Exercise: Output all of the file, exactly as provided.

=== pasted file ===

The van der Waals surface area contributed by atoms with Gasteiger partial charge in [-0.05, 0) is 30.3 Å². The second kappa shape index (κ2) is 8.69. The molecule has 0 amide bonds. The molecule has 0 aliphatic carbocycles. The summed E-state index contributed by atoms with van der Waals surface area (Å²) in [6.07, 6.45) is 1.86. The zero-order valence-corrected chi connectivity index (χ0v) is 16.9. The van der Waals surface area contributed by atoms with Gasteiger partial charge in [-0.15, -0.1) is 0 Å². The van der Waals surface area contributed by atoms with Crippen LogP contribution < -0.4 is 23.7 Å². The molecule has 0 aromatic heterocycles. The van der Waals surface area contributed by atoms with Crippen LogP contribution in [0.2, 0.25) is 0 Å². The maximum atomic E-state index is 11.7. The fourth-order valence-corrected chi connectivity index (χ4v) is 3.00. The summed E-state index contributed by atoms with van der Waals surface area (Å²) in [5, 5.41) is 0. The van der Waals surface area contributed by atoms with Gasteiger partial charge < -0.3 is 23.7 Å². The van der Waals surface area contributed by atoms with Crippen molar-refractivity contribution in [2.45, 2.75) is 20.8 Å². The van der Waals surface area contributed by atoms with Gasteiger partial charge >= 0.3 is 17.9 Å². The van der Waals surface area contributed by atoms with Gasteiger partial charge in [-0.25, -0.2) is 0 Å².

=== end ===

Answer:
The van der Waals surface area contributed by atoms with Gasteiger partial charge in [-0.05, 0) is 30.3 Å². The second kappa shape index (κ2) is 8.69. The molecule has 0 amide bonds. The molecule has 0 aliphatic carbocycles. The summed E-state index contributed by atoms with van der Waals surface area (Å²) in [6.07, 6.45) is 1.86. The zero-order valence-corrected chi connectivity index (χ0v) is 16.9. The van der Waals surface area contributed by atoms with Gasteiger partial charge in [-0.15, -0.1) is 0 Å². The van der Waals surface area contributed by atoms with Crippen LogP contribution < -0.4 is 23.7 Å². The molecule has 0 aromatic heterocycles. The van der Waals surface area contributed by atoms with Crippen LogP contribution in [0.2, 0.25) is 0 Å². The maximum atomic E-state index is 11.7. The fourth-order valence-corrected chi connectivity index (χ4v) is 3.00. The summed E-state index contributed by atoms with van der Waals surface area (Å²) in [5, 5.41) is 0. The van der Waals surface area contributed by atoms with Gasteiger partial charge < -0.3 is 23.7 Å². The van der Waals surface area contributed by atoms with Crippen molar-refractivity contribution in [2.45, 2.75) is 20.8 Å². The van der Waals surface area contributed by atoms with Gasteiger partial charge >= 0.3 is 17.9 Å². The van der Waals surface area contributed by atoms with Gasteiger partial charge in [-0.25, -0.2) is 0 Å².